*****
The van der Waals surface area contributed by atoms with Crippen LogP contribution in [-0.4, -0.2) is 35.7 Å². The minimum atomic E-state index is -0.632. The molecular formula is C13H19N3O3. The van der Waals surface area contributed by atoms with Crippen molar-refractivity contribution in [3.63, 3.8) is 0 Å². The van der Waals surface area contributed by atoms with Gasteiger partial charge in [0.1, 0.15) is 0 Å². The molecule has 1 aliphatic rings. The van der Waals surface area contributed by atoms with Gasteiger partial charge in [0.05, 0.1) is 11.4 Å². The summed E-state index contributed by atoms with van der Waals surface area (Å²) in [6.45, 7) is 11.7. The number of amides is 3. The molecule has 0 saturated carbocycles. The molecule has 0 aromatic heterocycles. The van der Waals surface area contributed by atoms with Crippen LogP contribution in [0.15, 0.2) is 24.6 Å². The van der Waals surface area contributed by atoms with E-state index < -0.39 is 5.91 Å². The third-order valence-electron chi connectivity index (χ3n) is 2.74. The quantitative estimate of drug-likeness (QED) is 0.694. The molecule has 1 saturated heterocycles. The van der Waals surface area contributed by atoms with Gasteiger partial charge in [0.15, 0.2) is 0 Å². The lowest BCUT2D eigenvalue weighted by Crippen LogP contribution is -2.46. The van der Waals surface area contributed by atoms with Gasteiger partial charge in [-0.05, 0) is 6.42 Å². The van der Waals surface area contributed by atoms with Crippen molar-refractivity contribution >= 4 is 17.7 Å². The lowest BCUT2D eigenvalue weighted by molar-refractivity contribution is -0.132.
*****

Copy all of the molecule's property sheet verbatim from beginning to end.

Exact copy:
The van der Waals surface area contributed by atoms with Crippen LogP contribution in [-0.4, -0.2) is 35.7 Å². The minimum atomic E-state index is -0.632. The molecular formula is C13H19N3O3. The van der Waals surface area contributed by atoms with Crippen molar-refractivity contribution in [3.63, 3.8) is 0 Å². The van der Waals surface area contributed by atoms with Gasteiger partial charge in [0.1, 0.15) is 0 Å². The molecule has 1 aliphatic rings. The van der Waals surface area contributed by atoms with Gasteiger partial charge in [0.05, 0.1) is 11.4 Å². The summed E-state index contributed by atoms with van der Waals surface area (Å²) in [6.45, 7) is 11.7. The number of amides is 3. The molecule has 0 saturated carbocycles. The molecule has 0 aromatic heterocycles. The van der Waals surface area contributed by atoms with Crippen LogP contribution in [0.15, 0.2) is 24.6 Å². The van der Waals surface area contributed by atoms with E-state index < -0.39 is 5.91 Å². The third-order valence-electron chi connectivity index (χ3n) is 2.74. The quantitative estimate of drug-likeness (QED) is 0.694. The molecule has 1 saturated heterocycles. The van der Waals surface area contributed by atoms with Gasteiger partial charge in [0.15, 0.2) is 0 Å². The lowest BCUT2D eigenvalue weighted by Crippen LogP contribution is -2.46. The van der Waals surface area contributed by atoms with Gasteiger partial charge in [-0.05, 0) is 6.42 Å². The van der Waals surface area contributed by atoms with Crippen molar-refractivity contribution >= 4 is 17.7 Å². The lowest BCUT2D eigenvalue weighted by molar-refractivity contribution is -0.132.